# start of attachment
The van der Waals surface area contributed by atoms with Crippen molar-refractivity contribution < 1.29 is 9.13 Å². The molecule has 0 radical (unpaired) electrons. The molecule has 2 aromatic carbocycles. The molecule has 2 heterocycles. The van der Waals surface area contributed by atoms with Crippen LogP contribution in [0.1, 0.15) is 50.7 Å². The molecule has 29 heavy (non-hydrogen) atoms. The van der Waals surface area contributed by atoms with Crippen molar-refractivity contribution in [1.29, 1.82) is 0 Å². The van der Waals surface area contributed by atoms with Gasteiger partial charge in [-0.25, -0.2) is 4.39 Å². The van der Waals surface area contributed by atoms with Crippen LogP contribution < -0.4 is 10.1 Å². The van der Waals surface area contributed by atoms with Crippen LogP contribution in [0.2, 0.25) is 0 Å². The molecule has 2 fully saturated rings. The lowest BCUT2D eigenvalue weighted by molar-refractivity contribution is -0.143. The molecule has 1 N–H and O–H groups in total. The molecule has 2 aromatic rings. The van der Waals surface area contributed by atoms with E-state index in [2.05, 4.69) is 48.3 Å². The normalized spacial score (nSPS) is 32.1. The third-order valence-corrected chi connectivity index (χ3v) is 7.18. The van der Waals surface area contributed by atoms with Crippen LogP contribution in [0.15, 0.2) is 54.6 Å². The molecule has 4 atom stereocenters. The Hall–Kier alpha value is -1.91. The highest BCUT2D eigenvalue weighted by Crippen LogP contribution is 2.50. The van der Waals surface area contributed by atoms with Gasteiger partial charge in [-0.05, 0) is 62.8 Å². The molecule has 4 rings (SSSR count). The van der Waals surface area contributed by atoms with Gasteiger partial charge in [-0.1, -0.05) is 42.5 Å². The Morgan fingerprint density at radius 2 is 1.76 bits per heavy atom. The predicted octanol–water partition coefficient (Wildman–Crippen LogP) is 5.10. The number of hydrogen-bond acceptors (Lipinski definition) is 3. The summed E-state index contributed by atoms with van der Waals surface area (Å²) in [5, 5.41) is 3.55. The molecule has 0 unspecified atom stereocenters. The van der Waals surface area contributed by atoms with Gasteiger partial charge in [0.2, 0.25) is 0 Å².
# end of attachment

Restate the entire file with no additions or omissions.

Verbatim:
The van der Waals surface area contributed by atoms with Crippen molar-refractivity contribution < 1.29 is 9.13 Å². The molecule has 0 radical (unpaired) electrons. The molecule has 2 aromatic carbocycles. The molecule has 2 heterocycles. The van der Waals surface area contributed by atoms with Crippen LogP contribution in [0.1, 0.15) is 50.7 Å². The molecule has 29 heavy (non-hydrogen) atoms. The van der Waals surface area contributed by atoms with Crippen molar-refractivity contribution in [1.29, 1.82) is 0 Å². The van der Waals surface area contributed by atoms with Gasteiger partial charge in [-0.25, -0.2) is 4.39 Å². The van der Waals surface area contributed by atoms with Crippen LogP contribution < -0.4 is 10.1 Å². The van der Waals surface area contributed by atoms with Crippen LogP contribution in [0.2, 0.25) is 0 Å². The molecule has 2 fully saturated rings. The lowest BCUT2D eigenvalue weighted by molar-refractivity contribution is -0.143. The molecule has 1 N–H and O–H groups in total. The molecule has 2 aromatic rings. The van der Waals surface area contributed by atoms with E-state index in [2.05, 4.69) is 48.3 Å². The normalized spacial score (nSPS) is 32.1. The third-order valence-corrected chi connectivity index (χ3v) is 7.18. The van der Waals surface area contributed by atoms with Crippen LogP contribution in [0.15, 0.2) is 54.6 Å². The molecule has 4 atom stereocenters. The Hall–Kier alpha value is -1.91. The highest BCUT2D eigenvalue weighted by Crippen LogP contribution is 2.50. The van der Waals surface area contributed by atoms with Gasteiger partial charge in [-0.05, 0) is 62.8 Å². The molecule has 4 rings (SSSR count). The van der Waals surface area contributed by atoms with Gasteiger partial charge in [-0.1, -0.05) is 42.5 Å². The Morgan fingerprint density at radius 2 is 1.76 bits per heavy atom. The predicted octanol–water partition coefficient (Wildman–Crippen LogP) is 5.10. The number of hydrogen-bond acceptors (Lipinski definition) is 3. The summed E-state index contributed by atoms with van der Waals surface area (Å²) in [5, 5.41) is 3.55. The molecule has 0 unspecified atom stereocenters. The van der Waals surface area contributed by atoms with Gasteiger partial charge in [0.2, 0.25) is 0 Å².